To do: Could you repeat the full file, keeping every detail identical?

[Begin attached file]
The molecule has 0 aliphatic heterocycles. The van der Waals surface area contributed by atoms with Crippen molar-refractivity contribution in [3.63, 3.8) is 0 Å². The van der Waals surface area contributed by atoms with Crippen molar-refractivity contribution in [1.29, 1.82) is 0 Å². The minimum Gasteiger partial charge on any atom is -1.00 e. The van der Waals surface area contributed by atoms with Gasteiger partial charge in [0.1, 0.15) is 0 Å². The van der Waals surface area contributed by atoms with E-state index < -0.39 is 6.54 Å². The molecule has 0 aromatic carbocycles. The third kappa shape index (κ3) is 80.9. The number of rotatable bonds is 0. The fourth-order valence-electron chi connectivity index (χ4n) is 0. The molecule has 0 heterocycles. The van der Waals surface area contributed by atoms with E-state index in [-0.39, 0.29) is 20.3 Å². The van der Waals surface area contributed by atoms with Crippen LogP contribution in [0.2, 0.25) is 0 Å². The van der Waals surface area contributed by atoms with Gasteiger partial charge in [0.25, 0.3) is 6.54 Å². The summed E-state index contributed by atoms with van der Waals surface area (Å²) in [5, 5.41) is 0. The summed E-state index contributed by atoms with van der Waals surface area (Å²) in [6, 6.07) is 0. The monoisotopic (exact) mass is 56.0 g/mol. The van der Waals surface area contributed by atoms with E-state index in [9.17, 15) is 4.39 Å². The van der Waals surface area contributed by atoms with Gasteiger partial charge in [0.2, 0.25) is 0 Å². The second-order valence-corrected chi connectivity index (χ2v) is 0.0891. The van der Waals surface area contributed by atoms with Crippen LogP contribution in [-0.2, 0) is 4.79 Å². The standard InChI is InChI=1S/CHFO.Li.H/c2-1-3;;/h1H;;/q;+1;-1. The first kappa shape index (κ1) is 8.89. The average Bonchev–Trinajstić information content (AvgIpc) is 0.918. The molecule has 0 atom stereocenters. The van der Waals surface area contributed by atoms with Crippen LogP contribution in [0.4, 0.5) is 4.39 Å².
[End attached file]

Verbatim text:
The molecule has 0 aliphatic heterocycles. The van der Waals surface area contributed by atoms with Crippen molar-refractivity contribution in [3.63, 3.8) is 0 Å². The van der Waals surface area contributed by atoms with Crippen molar-refractivity contribution in [1.29, 1.82) is 0 Å². The minimum Gasteiger partial charge on any atom is -1.00 e. The van der Waals surface area contributed by atoms with Gasteiger partial charge in [0.1, 0.15) is 0 Å². The van der Waals surface area contributed by atoms with E-state index < -0.39 is 6.54 Å². The molecule has 0 aromatic carbocycles. The third kappa shape index (κ3) is 80.9. The number of rotatable bonds is 0. The fourth-order valence-electron chi connectivity index (χ4n) is 0. The molecule has 0 heterocycles. The van der Waals surface area contributed by atoms with E-state index in [-0.39, 0.29) is 20.3 Å². The van der Waals surface area contributed by atoms with Crippen LogP contribution in [0.2, 0.25) is 0 Å². The van der Waals surface area contributed by atoms with Gasteiger partial charge in [0.25, 0.3) is 6.54 Å². The summed E-state index contributed by atoms with van der Waals surface area (Å²) in [5, 5.41) is 0. The summed E-state index contributed by atoms with van der Waals surface area (Å²) in [6, 6.07) is 0. The monoisotopic (exact) mass is 56.0 g/mol. The van der Waals surface area contributed by atoms with E-state index in [9.17, 15) is 4.39 Å². The van der Waals surface area contributed by atoms with Gasteiger partial charge in [0.2, 0.25) is 0 Å². The second-order valence-corrected chi connectivity index (χ2v) is 0.0891. The van der Waals surface area contributed by atoms with Crippen LogP contribution in [-0.2, 0) is 4.79 Å². The standard InChI is InChI=1S/CHFO.Li.H/c2-1-3;;/h1H;;/q;+1;-1. The first kappa shape index (κ1) is 8.89. The average Bonchev–Trinajstić information content (AvgIpc) is 0.918. The molecule has 0 atom stereocenters. The van der Waals surface area contributed by atoms with Crippen LogP contribution in [0.4, 0.5) is 4.39 Å².